There's a difference in how men and women are being treated for heart attacks.
Women who experience a serious type of heart attack, known as STEMI, are less likely to receive appropriate treatment, a new study has found.
And they are twice as likely to die in the six months after their heart attack.
Helene Peck was just 41 when she suffered a heart attack.
"I wasn't overweight, I didn't have blood pressure, I didn't have high cholesterol," Ms Peck told AM.
"I actually didn't really fit the bill of what anyone would have probably looked at and thought that person looks like a candidate.
"I was thin, I was running five businesses — I guess I was just a bit superhuman, I thought, but I wasn't taking great care of myself."
When the first symptoms started to show, she had no idea what was happening, but she knew she needed to get to a hospital quickly.
"I wasn't really sure what this actually was, but I knew it wasn't quite right.
"And then I just had quite a severe pain come through my back into the front of my chest.
"And then I thought, 'Oh, I'm a bit tight in my chest here, this doesn't feel great.'"
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|Total revascularisation||91.7 pc||79.0 pc|
|Timely revascularisation||42.3 pc||33.9 pc|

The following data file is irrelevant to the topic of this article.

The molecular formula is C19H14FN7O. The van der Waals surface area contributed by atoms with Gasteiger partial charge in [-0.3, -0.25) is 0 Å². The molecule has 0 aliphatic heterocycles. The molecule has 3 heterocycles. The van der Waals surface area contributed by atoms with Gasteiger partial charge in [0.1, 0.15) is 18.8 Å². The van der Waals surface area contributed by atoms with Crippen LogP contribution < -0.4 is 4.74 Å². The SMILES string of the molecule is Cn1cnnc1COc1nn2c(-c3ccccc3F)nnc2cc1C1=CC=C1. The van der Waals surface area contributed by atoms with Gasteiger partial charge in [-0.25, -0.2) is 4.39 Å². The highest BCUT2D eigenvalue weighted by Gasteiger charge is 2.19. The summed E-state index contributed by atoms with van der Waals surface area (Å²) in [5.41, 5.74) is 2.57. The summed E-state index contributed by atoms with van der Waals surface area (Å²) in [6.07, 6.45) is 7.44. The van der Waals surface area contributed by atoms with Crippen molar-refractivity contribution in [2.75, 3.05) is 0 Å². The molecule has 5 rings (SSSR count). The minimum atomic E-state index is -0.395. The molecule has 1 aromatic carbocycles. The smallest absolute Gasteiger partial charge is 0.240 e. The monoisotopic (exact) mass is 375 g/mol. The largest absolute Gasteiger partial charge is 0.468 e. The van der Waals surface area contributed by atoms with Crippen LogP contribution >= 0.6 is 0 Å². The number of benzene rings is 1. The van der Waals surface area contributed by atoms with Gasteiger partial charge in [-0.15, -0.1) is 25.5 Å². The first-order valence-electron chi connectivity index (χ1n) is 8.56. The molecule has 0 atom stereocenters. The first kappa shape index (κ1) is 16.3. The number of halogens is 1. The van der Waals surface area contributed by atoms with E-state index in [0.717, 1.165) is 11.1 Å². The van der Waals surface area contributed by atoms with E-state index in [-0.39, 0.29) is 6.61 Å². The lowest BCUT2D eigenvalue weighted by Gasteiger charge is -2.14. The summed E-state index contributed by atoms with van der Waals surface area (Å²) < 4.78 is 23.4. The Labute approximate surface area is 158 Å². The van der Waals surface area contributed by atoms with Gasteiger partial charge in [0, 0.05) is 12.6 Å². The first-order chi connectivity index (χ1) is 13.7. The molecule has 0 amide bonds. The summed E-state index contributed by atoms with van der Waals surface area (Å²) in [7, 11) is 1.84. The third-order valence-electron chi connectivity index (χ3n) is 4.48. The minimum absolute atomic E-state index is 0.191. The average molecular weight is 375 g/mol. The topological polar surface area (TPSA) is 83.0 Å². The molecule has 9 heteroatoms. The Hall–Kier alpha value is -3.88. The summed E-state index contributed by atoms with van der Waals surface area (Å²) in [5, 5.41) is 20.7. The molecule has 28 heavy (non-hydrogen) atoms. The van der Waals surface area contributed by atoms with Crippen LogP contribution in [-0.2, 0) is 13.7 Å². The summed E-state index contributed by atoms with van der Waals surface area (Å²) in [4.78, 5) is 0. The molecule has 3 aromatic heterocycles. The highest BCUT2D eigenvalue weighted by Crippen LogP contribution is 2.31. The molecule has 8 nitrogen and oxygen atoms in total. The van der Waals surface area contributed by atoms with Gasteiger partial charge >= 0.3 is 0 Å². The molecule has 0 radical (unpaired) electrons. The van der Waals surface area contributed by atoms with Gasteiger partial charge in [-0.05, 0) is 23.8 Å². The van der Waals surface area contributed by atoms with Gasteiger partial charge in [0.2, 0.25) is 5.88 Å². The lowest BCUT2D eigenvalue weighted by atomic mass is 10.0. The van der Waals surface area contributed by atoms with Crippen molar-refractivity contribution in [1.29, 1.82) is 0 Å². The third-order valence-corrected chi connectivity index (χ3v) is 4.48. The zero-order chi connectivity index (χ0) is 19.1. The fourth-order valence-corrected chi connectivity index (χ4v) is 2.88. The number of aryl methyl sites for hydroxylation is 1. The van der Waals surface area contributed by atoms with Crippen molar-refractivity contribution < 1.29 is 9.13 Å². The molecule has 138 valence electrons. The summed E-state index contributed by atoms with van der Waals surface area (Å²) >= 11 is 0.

|Percutaneous coronary intervention (PCI)||77.8 pc||65.0 pc|
|Thrombolysis||32.3 pc||31.5 pc|
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Ms Peck's quick thinking, and the actions of medical staff meant she got the care she needed.
But a study published today in the Medical Journal of Australia has found other women are having a different experience.
"We set out to work out in modern-day Australia whether women compared to men have the same outcomes with STEMI, which is a serious type of heart attack," Clara Chow, a senior author of the study, a professor of medicine at the University of Sydney and a cardiologist at Westmead Hospital, said.
It found that women were less likely to get a coronary angiogram (a test to find blockages in the coronary artery), less likely to get preventative treatments after their heart attack, and less likely to be referred for cardiac rehabilitation.
"So they were less likely to get treatment compared to men," Professor Chow said.
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|Major adverse cardiac events, at six months||3.8 pc||11.6 pc|
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The research did not determine why sometimes there is a difference in the way men and women are treated for heart attacks.
But Professor Chow thinks unconscious bias can play a part.
"Certainly I do think that men recognise and health services recognise that men have heart attacks, but there is definitely the perception that women don't have heart attacks," she said.
And that unconscious bias can also extend to medical professionals, according to Garry Jennings, a cardiologist and medical adviser to the Heart Foundation.
"If a woman comes along with symptoms that could be a heart attack, they tend to think that it's less likely to be the diagnosis than other things," Professor Jennings said.
"We need to counter that. It's not true.
"Just as many women have heart disease as do men, and it's very important that we make sure they get the best treatment."
Professor Chow said there needed to be awareness this was happening, and the gaps must be addressed immediately.
"There are no differences in our treatment protocols by gender … gender shouldn't come into it at all," she said.